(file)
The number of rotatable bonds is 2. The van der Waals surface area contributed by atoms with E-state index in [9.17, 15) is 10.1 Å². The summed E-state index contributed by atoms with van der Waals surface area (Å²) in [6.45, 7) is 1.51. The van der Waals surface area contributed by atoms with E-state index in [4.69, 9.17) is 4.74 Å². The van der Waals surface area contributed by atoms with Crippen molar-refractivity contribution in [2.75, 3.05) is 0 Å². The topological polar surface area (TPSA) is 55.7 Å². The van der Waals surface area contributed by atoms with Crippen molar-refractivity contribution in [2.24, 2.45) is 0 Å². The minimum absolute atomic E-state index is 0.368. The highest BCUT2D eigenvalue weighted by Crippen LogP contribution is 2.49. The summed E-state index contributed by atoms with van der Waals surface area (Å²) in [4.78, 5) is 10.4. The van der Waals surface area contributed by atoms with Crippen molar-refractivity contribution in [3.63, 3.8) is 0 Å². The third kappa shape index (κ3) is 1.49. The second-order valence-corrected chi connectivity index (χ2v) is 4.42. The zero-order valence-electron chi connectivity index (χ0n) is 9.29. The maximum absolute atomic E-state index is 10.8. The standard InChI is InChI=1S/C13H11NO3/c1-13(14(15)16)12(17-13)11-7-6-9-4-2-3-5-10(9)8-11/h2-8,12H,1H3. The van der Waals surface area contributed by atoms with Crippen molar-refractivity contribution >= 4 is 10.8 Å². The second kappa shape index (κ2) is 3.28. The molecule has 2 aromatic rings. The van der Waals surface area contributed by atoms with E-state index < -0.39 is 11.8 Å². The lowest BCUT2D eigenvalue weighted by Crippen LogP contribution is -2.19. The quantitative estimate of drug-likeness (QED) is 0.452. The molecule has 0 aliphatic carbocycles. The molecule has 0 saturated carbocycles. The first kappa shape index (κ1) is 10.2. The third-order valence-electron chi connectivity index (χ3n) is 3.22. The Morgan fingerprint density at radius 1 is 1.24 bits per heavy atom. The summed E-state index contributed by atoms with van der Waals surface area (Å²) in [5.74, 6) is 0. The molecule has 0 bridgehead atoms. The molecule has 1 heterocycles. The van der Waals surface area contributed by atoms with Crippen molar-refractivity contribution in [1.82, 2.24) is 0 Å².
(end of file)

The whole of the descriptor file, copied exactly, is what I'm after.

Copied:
The number of rotatable bonds is 2. The van der Waals surface area contributed by atoms with E-state index in [9.17, 15) is 10.1 Å². The summed E-state index contributed by atoms with van der Waals surface area (Å²) in [6.45, 7) is 1.51. The van der Waals surface area contributed by atoms with E-state index in [4.69, 9.17) is 4.74 Å². The van der Waals surface area contributed by atoms with Crippen molar-refractivity contribution in [2.75, 3.05) is 0 Å². The topological polar surface area (TPSA) is 55.7 Å². The van der Waals surface area contributed by atoms with Crippen molar-refractivity contribution in [2.24, 2.45) is 0 Å². The minimum absolute atomic E-state index is 0.368. The highest BCUT2D eigenvalue weighted by Crippen LogP contribution is 2.49. The summed E-state index contributed by atoms with van der Waals surface area (Å²) in [4.78, 5) is 10.4. The van der Waals surface area contributed by atoms with Crippen molar-refractivity contribution in [3.63, 3.8) is 0 Å². The third kappa shape index (κ3) is 1.49. The second-order valence-corrected chi connectivity index (χ2v) is 4.42. The zero-order valence-electron chi connectivity index (χ0n) is 9.29. The maximum absolute atomic E-state index is 10.8. The standard InChI is InChI=1S/C13H11NO3/c1-13(14(15)16)12(17-13)11-7-6-9-4-2-3-5-10(9)8-11/h2-8,12H,1H3. The van der Waals surface area contributed by atoms with Crippen molar-refractivity contribution >= 4 is 10.8 Å². The second kappa shape index (κ2) is 3.28. The molecule has 2 aromatic rings. The van der Waals surface area contributed by atoms with E-state index < -0.39 is 11.8 Å². The lowest BCUT2D eigenvalue weighted by Crippen LogP contribution is -2.19. The quantitative estimate of drug-likeness (QED) is 0.452. The molecule has 0 aliphatic carbocycles. The molecule has 0 saturated carbocycles. The first kappa shape index (κ1) is 10.2. The third-order valence-electron chi connectivity index (χ3n) is 3.22. The Morgan fingerprint density at radius 1 is 1.24 bits per heavy atom. The summed E-state index contributed by atoms with van der Waals surface area (Å²) in [5.74, 6) is 0. The molecule has 0 bridgehead atoms. The molecule has 1 heterocycles. The van der Waals surface area contributed by atoms with Crippen molar-refractivity contribution in [1.82, 2.24) is 0 Å².